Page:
Aug. 24 (UPI) -- Sen. Tim Scott closed the first night of the Republican National Convention by declaring that Democrats want "a fundamentally different America."
Scott, R-S.C., accused Democratic presidential nominee Joe Biden and Democrats of "trying to permanently transform what it means to be an American" on Monday night after President Donald Trump was officially nominated for a second term at the Republican National Convention.
"Make no mistake: Job Biden and Kamala Harris want a cultural revolution. A fundamentally different America," Scott said. "If we let them ... they will turn our country into a socialist utopia ... and history has taught us that only leads to pain and misery, especially for hard-working people hoping to rise."
Former U.S. ambassador to the United Nations Nikki Haley accused former President Barack Obama and Biden, his vice president, of refusing to stand up for the United States while praising Trump's foreign policy.
"The president has a record of strength and success. The former vice president has a record of weakness and failure. Joe Biden is good for Iran and ISIS ... great for Communist China ... and he's a godsend to everyone who wants America to apologize, abstain and abandon our values," said Haley.
The president's eldest son, Donald Trump Jr., hailed his father's efforts to spur economic recovery from the pandemic while criticizing Biden for saying he would shut down businesses again if high case totals persisted.
He said that Biden's "radical leftwing policies" will "stop our economic recovery cold."
"After eight years of Obama and Biden's slow growth, Trump's policies have been like rocket fuel to the economy and especially the middle class," Trump Jr. said.
Earlier in the convention, Trump was officially named the Republican nominee during a scaled-down roll call vote.
States were limited to six delegates at the Charlotte Convention Center, 336 total for the live roll call, unlike the Democratic National Convention where the roll call was done virtually.
"The country is counting on us," Trump said after arriving at the convention center.
"We are getting ready to see things we have never seen before," he added, saying the 2020 election is the most important vote in U.S. history.
"We have done more in this administration than any other administration in our history."
The event, scheduled to run through Thursday, will be largely virtual. Some small, official business will still take place in Charlotte, N.C.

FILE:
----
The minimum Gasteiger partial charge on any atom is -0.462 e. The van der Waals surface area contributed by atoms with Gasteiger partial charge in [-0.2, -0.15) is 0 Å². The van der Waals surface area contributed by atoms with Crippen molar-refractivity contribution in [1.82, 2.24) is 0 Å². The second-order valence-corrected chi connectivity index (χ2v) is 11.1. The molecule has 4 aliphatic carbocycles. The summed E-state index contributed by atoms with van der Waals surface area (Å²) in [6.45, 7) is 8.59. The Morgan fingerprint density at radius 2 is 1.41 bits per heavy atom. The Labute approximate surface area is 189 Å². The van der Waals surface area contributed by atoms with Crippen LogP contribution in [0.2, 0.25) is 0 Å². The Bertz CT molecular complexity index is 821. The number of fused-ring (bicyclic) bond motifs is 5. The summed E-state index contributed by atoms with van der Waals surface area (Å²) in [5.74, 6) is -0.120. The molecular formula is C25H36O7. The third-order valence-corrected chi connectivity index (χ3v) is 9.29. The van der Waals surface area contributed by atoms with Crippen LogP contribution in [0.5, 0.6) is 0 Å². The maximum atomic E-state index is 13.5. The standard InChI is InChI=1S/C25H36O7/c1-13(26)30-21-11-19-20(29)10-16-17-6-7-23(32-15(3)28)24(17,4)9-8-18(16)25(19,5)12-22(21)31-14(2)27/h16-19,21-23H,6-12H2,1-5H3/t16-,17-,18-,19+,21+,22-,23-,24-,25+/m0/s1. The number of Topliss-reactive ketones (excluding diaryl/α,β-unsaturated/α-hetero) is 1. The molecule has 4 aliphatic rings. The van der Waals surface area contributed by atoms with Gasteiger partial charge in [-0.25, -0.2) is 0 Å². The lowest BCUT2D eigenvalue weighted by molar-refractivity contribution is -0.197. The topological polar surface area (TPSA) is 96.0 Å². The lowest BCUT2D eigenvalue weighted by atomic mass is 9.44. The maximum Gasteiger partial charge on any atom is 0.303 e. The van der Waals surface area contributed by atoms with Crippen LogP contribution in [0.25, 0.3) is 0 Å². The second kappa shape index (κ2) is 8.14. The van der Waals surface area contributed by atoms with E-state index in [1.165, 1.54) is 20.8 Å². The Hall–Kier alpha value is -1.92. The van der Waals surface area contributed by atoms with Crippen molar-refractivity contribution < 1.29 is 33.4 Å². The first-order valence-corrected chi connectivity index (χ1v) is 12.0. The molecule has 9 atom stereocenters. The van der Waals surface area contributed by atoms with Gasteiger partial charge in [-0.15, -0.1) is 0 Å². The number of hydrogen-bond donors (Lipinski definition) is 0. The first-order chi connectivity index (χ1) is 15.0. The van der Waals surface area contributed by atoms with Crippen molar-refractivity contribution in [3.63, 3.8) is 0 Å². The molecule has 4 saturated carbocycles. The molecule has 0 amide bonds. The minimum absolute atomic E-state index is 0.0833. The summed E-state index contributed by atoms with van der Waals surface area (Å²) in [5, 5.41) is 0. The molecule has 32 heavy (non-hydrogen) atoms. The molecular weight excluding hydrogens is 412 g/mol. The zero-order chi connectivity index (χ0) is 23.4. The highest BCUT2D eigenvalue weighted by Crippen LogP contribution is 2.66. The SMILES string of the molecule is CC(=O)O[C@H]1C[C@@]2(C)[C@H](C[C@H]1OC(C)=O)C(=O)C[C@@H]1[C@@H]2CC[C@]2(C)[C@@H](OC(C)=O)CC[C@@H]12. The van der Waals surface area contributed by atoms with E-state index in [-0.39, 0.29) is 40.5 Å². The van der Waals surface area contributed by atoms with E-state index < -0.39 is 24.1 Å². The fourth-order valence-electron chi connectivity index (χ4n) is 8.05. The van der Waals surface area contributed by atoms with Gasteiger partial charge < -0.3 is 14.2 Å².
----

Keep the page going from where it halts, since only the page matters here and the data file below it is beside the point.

After some last-minute wrangling to attempt to move the convention to Jacksonville, Fla., the GOP settled on keeping Charlotte as its base, but severely limiting the number of in-person events that take place there.
North Carolina Gov. Roy Cooper warned in June it was likely that safety measures to limit the spread of COVID-19 wouldn't be lifted in time for Republicans to hold their full program of events with thousands of supporters, delegates and elected officials in attendance.
Originally scheduled to be held at the Spectrum Center, the in-person events, including Monday's roll call of delegates, took place at the Charlotte Convention Center. Most other events will be virtual, including Trump's acceptance speech from the South Lawn of the White House on Thursday.
Here's a glimpse at the schedule for the Republican National Convention:
Day 1 -- Monday
The first day of the convention is themed "Land of Promise," with the highlight of the day being Monday afternoon's roll call vote of the delegates in Charlotte, who formally nominated Trump and Pence for the Republican ticket.
Monday's schedule of speakers also included Mark and Patricia McCloskey, the St. Louis couple who were charged after waving guns at Black Lives Matter protesters near their property; and Rep. Steve Scalise of Louisiana.
Day 2 -- Tuesday
Day 3 -- Wednesday
The third day's theme is "Land of Heroes," and Pence will give remarks from Fort McHenry in Baltimore.
Day 4 -- Thursday
The final day of the RNC is themed "Land of Greatness," during which President Trump will formally accept the Republican nomination from the White House.
The convention can be viewed on television, and online using computers and mobile devices, and listened to using Amazon Alexa. The committee is also streaming the event on social media channels, including Facebook, Twitter and YouTube.